When will the guns go silent?

[ Tongam Rina ]

The brutal killing of Arunachalee politician Tirong Aboh and 10 others, including his son, in Tirap has numbed the state with pain.
The sheer brutality has shaken the people to the very core.
Everything will go on as it is, but this state has been shaken forever by those killers masquerading as freedom fighters for a cause which was never the first choice of the people of Tirap, Changlang and Longding to begin with.
What next?
The Indian Army has reportedly launched an offensive in the jungles of Tirap, Longding and Changlang districts to nab the killers. It remains to be seen whether the actual killers will be nabbed. So far, there seems to be no progress, even though the killers, belonging to the IM faction of the NSCN, have apparently been identified.
Going by earlier precedents, it is unlikely that anything will happen soon, so the people of the state and the families who lost their loved ones have to get themselves ready for a very long haul.
The killers of former MP Wangcha Rajkumar are yet to be brought to justice. He was killed on 23 December, 2007, in Deomali, while he was playing badminton. More than a decade later, the case, which is being handled by the CBI, is still ongoing.
The Indian Army has assured that it will “soon track down and bring to justice all perpetrators involved in this horrific act.”
We have to wait a little longer to find out how they are going to do it, even though the army has already posted pictures of where they are.
While we wait for decisive, result-oriented action from the security forces that are leading the operation and the state police, one question that remains is why there was such a massive intelligence failure.
Tirong Aboh had on 3 April appealed for security, and free and fair elections, after his worker Jaley Anna had been tortured to death. Aboh was one of the three politicians who addressed the massive gathering in Khonsa, and the one who called out the involvement of the NSCN (IM) in the electioneering process.
Did the state police take enough precaution? Was Aboh’s security upgraded? So far, it appears that not enough security had been provided to him. Four security guards for an MLA candidate who was under threat, and whose worker had been murdered in a violence-torn district, was just not enough.
The state police and the security forces stationed in Tirap have a lot to answer for. They owe an explanation to the families of those murdered and the people of this state why they failed in saving the 11 precious lives. The police and army bosses at the helm of affairs in the state have to take responsibility for the total intelligence failure.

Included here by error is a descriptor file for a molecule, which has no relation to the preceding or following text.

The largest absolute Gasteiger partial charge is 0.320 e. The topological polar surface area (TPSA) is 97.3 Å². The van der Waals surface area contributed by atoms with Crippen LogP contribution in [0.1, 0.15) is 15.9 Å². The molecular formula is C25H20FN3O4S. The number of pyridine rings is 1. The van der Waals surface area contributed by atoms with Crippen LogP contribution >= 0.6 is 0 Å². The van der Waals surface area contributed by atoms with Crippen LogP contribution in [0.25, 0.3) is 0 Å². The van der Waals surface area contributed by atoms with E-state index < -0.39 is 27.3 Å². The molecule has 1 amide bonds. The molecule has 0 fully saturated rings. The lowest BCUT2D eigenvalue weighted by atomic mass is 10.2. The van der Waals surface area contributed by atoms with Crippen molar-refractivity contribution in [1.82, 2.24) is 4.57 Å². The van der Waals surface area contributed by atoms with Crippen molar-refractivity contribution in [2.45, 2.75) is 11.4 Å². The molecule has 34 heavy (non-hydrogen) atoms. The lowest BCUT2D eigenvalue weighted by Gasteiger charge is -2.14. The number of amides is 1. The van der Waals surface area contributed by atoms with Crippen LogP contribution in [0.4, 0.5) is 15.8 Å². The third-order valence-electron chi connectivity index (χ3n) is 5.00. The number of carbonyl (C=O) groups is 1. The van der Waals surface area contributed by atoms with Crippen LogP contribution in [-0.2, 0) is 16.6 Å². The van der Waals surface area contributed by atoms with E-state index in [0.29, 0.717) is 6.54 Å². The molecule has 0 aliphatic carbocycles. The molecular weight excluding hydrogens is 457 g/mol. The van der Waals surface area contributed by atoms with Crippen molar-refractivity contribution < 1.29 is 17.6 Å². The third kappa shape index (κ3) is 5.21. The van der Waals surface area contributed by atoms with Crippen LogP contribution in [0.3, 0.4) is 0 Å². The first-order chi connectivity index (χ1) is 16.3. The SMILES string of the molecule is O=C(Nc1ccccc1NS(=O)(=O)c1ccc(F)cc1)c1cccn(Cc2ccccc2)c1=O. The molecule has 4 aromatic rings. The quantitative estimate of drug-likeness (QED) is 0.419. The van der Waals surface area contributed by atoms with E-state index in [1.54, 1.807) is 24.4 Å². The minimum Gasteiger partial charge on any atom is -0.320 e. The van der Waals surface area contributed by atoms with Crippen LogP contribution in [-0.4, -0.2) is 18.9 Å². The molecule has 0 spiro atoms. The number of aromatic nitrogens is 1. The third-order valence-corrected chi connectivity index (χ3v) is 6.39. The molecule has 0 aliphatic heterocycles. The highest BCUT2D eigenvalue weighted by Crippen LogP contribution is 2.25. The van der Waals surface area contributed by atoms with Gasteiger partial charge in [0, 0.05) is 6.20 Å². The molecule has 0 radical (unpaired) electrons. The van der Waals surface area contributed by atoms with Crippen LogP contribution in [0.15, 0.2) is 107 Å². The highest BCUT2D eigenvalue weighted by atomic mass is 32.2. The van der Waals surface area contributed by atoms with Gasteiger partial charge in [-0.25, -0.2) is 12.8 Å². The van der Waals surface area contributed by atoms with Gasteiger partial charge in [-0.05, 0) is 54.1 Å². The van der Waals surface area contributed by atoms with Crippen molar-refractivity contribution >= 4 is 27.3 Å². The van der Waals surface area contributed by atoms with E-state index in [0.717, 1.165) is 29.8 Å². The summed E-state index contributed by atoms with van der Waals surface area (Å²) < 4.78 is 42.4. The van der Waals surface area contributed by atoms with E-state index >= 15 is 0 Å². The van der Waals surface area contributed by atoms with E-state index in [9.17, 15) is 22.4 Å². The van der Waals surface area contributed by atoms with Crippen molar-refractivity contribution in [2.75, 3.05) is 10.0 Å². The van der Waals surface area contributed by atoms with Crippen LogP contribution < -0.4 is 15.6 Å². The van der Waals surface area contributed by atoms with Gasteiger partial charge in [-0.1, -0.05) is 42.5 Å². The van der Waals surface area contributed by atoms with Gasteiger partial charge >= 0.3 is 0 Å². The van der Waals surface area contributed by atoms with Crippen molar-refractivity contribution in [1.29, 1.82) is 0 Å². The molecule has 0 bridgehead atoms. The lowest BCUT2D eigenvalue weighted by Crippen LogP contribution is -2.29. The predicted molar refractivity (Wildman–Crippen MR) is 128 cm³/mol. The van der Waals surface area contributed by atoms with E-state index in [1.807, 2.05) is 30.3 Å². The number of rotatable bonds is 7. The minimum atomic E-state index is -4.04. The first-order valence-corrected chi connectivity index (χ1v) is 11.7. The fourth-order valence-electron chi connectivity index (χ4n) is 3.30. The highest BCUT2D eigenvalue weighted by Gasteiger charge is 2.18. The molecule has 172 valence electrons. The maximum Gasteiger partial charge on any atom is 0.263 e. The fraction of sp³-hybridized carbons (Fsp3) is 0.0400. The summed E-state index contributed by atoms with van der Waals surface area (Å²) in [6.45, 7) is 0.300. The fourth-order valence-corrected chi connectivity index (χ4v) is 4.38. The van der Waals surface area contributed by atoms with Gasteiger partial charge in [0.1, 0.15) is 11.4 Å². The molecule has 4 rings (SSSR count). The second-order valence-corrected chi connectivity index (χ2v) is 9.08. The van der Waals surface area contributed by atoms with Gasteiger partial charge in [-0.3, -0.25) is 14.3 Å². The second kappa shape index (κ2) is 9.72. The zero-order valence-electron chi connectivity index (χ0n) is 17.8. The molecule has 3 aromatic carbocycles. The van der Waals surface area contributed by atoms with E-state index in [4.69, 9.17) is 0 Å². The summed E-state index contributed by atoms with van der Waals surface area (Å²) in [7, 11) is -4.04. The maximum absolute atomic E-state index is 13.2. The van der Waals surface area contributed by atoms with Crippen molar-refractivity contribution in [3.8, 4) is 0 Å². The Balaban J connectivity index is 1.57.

Accountability and responsibility have to be fixed now, so that no one has to bury their loved ones because of the failure of those who are supposed to keep the citizens safe. Were these agencies resting while the various factions of the NSCN, specifically the IM, had a free run?
From the very beginning, various factions of the NSCN have been involved in the election process. Two persons were murdered prior to the elections; many were kidnapped and tortured. That’s more than enough warning to act.
Though all the factions were involved, it was the NSCN (IM) that stood out. This is the same group that has an agreement with the Centre. A ‘framework agreement’ was signed between the Centre and the NSCN (IM), in the presence of the prime minister of India, in 2015.
Did they forget Arunachal while they signed the agreement which has never been made public? Very likely, given the fact that most of the operations carried out by the Indian security forces in Arunachal have been against the NSCN (IM).
The farcical nature of the agreement is visible because the NSCN (IM) has suffered the highest number of casualties, right from killing of its cadres to arrests and dismantling of its bases. What is the framework agreement about? Such dual standards need to end. The lives of the people of Tirap, Changlang and Longding matter as much as that of someone sitting in Delhi or elsewhere in Arunachal.
The Indian government must come out clear on what the framework agreement is all about. Is it a licence to the NCSN (IM) to go on a killing spree in Tirap? Perhaps we will never know, as the accord is shrouded in secrecy.
But the fact remains that 11 people were buried on the same day. If this does not shame or pain the state police and the security forces and the governments of India and Arunachal into action, we cannot hope for a safe future for Tirap, or a free legislative assembly, devoid of armed outside interference. There is a time for everything, and now is the time to act.